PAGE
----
Traveling anxious

During the COVID-19 pandemic stay-at-home orders, I, like a lot of people, learned of a lot about myself. I am a type A, high functioning, anxious person. Meaning, I can normally get through my day with high energy and efficiency, and also, some tasks and situations give me anxiety.

Flying over Switzerland in July 2022

One of those tasks is travel days – I travel anxious. If this oncoming narrative sounds like you, I may have some tips to help you cope.

When I am flying, no matter if it is a short jaunt to California from my home in Washington state or an international trip, the days leading up to a trip and the day-of go something like this:

  • I check for my passport the morning, afternoon, evening, and sometimes in the middle of the night before the trip; on the morning of the trip (5-10 times); in the car on the way to the airport; and at the car drop off place before entering the airport.
  • I usually wake up two to three times the night before a trip from a nightmare where I missed my flight because I slept through my alarm.
  • I make anyone going to the airport with me get there three hours early, and I add an extra half hour for traffic (even at 4 a.m.) just in case.
  • I am anxious if the airport shuttle doesn’t leave the parking lot right away.
  • I am anxious if there is a long security line.
  • Once I am through the security line, I immediately need to locate my gate, just so I know EXACTLY where it is.
  • And then, I can relax and go to the lounge or restaurant or wherever because we have at least two hours to kill.
  • But, I have to be back at the gate a few minutes before we board, just in case.

Does this sound familiar to anyone else? 🙋🏼‍♀️

I used to think that I am this way because of the number of airports and train stations I’ve sprinted through to make tight connections, but I now know that I travel anxious.

So, what do I do about it?

TSA pre-check

Ah, the glorious glorious TSA pre-check.

According to their website, in August 2022, 95% of travelers with TSA pre-check waited five minutes or less in the security line.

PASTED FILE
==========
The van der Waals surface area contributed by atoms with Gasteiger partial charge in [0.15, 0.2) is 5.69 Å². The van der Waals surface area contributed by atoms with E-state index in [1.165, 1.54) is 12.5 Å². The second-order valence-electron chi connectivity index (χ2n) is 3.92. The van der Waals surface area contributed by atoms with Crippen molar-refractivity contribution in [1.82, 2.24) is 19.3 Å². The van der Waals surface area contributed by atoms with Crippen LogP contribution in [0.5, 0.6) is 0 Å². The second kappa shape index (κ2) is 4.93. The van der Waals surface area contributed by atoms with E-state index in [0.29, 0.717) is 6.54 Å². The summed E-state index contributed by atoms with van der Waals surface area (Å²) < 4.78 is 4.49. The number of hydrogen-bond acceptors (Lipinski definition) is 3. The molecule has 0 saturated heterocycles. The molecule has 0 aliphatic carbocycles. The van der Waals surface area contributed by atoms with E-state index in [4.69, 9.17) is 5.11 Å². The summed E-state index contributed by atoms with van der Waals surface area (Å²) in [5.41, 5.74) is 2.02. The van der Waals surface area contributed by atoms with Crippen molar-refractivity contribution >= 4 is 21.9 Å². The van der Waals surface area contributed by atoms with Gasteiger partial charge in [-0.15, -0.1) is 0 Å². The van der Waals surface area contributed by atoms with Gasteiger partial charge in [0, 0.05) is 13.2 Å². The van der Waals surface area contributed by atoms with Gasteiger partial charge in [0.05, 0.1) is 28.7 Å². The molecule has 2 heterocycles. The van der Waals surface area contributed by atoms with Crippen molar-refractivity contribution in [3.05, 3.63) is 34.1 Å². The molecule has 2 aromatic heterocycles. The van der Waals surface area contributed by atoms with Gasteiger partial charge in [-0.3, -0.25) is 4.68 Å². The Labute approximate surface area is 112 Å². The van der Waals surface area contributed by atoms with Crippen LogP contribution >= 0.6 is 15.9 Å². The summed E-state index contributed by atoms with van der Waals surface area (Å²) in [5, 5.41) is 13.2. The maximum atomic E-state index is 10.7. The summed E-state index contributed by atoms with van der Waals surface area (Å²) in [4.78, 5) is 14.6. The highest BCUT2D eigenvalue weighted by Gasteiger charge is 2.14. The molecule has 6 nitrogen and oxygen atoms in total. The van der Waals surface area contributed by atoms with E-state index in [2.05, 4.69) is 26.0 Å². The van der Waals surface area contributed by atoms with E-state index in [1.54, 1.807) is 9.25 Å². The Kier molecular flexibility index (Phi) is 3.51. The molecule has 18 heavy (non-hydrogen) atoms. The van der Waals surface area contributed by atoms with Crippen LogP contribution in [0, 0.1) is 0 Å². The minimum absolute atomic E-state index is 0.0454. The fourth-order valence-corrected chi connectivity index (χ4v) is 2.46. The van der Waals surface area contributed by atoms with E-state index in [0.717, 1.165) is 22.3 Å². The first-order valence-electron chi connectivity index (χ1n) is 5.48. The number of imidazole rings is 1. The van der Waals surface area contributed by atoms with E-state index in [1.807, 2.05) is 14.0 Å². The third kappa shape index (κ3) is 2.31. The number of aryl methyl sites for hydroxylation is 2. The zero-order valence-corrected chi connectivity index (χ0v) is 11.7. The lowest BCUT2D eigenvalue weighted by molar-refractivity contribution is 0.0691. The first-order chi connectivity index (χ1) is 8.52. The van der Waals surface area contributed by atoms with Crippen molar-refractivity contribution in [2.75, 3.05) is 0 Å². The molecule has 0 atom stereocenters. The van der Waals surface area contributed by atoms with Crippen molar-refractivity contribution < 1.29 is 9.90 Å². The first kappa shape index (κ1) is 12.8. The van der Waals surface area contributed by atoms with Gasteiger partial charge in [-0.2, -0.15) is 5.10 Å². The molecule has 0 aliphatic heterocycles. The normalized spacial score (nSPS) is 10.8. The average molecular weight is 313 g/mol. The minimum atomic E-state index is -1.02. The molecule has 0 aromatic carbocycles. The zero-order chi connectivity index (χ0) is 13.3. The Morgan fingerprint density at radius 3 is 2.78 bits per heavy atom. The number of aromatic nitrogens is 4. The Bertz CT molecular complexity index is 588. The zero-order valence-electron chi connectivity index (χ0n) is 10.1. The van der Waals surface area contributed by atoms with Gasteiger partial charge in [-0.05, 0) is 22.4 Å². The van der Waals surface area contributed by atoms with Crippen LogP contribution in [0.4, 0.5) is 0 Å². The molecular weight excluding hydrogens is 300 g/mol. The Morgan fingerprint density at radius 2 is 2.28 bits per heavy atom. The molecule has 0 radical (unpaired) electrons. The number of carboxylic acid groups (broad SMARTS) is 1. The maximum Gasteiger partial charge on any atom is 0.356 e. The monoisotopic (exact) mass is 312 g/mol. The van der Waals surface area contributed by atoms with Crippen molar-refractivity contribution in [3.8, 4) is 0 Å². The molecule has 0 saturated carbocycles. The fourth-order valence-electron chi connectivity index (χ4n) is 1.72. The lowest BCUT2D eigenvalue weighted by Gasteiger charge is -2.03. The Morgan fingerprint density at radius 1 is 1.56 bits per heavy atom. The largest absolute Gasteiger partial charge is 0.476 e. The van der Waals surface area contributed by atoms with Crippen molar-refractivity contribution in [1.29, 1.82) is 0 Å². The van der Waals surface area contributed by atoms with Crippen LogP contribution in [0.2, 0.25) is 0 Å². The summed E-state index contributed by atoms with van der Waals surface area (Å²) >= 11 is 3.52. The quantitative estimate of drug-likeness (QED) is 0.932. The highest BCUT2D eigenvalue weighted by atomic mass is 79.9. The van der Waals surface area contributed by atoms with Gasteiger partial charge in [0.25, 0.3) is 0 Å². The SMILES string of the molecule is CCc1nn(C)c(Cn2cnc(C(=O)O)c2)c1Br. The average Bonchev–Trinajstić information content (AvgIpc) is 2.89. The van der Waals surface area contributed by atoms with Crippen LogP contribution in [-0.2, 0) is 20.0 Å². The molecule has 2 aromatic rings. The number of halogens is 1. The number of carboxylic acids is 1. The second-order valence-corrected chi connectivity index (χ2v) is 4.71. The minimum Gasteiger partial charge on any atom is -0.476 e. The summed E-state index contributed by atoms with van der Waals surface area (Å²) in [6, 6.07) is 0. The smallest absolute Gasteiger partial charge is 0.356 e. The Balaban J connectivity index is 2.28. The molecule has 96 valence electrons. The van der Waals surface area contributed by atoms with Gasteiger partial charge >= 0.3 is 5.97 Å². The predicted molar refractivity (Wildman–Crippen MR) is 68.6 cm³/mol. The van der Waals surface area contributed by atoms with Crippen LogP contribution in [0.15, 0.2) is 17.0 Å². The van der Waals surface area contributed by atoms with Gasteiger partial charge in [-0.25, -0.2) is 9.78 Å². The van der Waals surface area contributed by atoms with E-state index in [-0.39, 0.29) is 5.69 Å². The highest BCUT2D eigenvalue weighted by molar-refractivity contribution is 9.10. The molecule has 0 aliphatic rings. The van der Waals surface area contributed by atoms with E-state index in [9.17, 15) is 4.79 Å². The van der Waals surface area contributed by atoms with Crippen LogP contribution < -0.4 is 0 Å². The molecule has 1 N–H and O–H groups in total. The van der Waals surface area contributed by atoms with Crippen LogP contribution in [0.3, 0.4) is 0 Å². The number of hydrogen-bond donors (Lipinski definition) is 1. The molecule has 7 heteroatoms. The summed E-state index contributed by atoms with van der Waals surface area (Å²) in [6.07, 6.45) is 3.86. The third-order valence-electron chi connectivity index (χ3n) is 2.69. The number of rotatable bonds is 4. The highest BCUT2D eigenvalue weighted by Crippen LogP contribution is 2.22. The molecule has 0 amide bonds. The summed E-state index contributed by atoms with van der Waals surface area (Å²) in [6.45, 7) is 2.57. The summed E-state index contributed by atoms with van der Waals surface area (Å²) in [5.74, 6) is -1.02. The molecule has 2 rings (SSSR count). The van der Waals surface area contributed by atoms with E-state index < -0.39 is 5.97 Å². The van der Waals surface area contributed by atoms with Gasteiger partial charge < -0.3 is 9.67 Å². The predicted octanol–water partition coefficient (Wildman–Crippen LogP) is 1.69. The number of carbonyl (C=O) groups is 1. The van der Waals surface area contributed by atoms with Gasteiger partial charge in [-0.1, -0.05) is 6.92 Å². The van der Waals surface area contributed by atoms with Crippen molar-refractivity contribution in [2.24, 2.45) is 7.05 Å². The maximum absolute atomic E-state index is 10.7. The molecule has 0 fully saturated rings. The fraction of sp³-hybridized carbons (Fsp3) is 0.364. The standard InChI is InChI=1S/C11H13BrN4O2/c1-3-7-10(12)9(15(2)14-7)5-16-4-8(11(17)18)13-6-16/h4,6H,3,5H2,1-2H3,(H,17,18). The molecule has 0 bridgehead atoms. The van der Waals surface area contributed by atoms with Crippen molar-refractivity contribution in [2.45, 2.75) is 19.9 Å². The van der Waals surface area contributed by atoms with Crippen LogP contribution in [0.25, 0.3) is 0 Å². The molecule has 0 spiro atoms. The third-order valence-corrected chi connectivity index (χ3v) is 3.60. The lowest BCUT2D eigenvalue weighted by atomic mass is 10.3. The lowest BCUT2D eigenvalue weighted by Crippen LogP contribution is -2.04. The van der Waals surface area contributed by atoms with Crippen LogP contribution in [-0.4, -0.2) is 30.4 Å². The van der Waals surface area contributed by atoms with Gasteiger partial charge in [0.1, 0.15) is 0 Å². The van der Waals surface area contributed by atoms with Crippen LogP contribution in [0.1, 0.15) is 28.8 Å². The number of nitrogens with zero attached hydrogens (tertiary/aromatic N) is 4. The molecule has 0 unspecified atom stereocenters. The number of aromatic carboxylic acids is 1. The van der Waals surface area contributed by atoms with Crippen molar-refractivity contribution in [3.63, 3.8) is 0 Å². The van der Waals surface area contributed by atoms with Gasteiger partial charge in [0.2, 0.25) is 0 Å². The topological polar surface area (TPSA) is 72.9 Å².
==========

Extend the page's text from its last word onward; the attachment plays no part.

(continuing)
That figure lowers my anxiety levels substantially, and since I’ve had pre-check, I’ve even felt okay getting the the airport 1.5 hours in advance for a domestic flight. If you’re financially able, TSA pre-check is worth the money. There are other options at the airport like Clear that get you through even faster, so that may be another option for you.

It is important to me to be very real on this blog and recognize that my privilege allows me to afford and use this service. Not everyone has the ability to do so.

Predictable passport storage

Sammy selfie
Prepping for Europe | spring 2022

This isn’t rocket science, it definitely is not. And, I know we all love to switch up our purses or backpacks or bags for fashion, but this tip helps my anxious brain in ways you wouldn’t believe.

I keep my passport in the same pocket in the same bag for every trip, and there is no question in my mind where it is.

Once I am through security, I take time to replace it in the same pocket, so I don’t panic about losing it. If I have to show my passport to get on a plane, I put it back in its passport pocket before I even move through the doors. This simple practice saves my anxious brain time and stress.

Plan ahead

I love love love to have a drink and a meal in the airport. It gives me time to realize I am going on a trip and give my brain a break from worrying.

I’m usually able to find out which terminal I am flying out of a few days ahead of my trip. I often fly out of Seattle-Tacoma International Airport, and they have great resources online for food options in their various terminals. Then, I’m able to see what my options are beforehand and whether a restaurant or the Alaska Airlines lounge is a better option for my trip.

Easier said than done?

I 100% agree. Because sometimes none of these things help ease my travel anxiety. And, that is okay.

Sometimes, I am going to miss a flight or my flight will be delayed 10 hours or even worse, my flight will get canceled. In those times, I try to focus on what I can control, my reactions, and my next steps.

I am a work in progress, and I am learning to deal with not being in control of everything.

If you travel anxious, try one of these tips. Let me know how it works for you, and if you have any tips that might help me, please share! I am looking forward to sharing more with you as this blog progresses. Until next time!

Sammy ✌🏼

Get to know Sammy

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Want more info or have a content idea? Email me at sammontgomery8@ gmail dot com.
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